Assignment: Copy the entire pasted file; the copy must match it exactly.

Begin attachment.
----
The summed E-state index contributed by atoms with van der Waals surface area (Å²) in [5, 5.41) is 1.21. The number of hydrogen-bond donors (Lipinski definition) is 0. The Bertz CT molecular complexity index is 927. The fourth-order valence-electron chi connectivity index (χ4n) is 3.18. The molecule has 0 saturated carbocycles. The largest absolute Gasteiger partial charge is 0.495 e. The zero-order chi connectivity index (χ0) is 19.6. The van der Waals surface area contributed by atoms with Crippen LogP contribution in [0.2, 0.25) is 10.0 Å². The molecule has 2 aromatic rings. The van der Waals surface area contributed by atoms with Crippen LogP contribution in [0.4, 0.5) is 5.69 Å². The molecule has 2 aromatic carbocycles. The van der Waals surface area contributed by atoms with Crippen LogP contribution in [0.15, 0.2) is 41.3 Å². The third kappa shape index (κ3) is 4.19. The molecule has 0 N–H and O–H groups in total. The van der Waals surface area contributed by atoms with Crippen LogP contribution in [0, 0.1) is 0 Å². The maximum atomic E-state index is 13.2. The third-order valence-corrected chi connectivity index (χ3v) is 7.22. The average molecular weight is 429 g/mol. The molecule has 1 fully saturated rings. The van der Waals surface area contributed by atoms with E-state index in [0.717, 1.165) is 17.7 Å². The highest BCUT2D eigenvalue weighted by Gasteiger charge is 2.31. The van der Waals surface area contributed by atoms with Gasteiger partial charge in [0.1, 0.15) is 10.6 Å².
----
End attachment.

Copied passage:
The summed E-state index contributed by atoms with van der Waals surface area (Å²) in [5, 5.41) is 1.21. The number of hydrogen-bond donors (Lipinski definition) is 0. The Bertz CT molecular complexity index is 927. The fourth-order valence-electron chi connectivity index (χ4n) is 3.18. The molecule has 0 saturated carbocycles. The largest absolute Gasteiger partial charge is 0.495 e. The zero-order chi connectivity index (χ0) is 19.6. The van der Waals surface area contributed by atoms with Crippen LogP contribution in [0.2, 0.25) is 10.0 Å². The molecule has 2 aromatic rings. The van der Waals surface area contributed by atoms with Crippen LogP contribution in [0.4, 0.5) is 5.69 Å². The molecule has 2 aromatic carbocycles. The van der Waals surface area contributed by atoms with Crippen LogP contribution in [0.15, 0.2) is 41.3 Å². The third kappa shape index (κ3) is 4.19. The molecule has 0 N–H and O–H groups in total. The van der Waals surface area contributed by atoms with Crippen LogP contribution in [0, 0.1) is 0 Å². The maximum atomic E-state index is 13.2. The third-order valence-corrected chi connectivity index (χ3v) is 7.22. The average molecular weight is 429 g/mol. The molecule has 1 fully saturated rings. The van der Waals surface area contributed by atoms with E-state index in [0.717, 1.165) is 17.7 Å². The highest BCUT2D eigenvalue weighted by Gasteiger charge is 2.31. The van der Waals surface area contributed by atoms with Gasteiger partial charge in [0.1, 0.15) is 10.6 Å².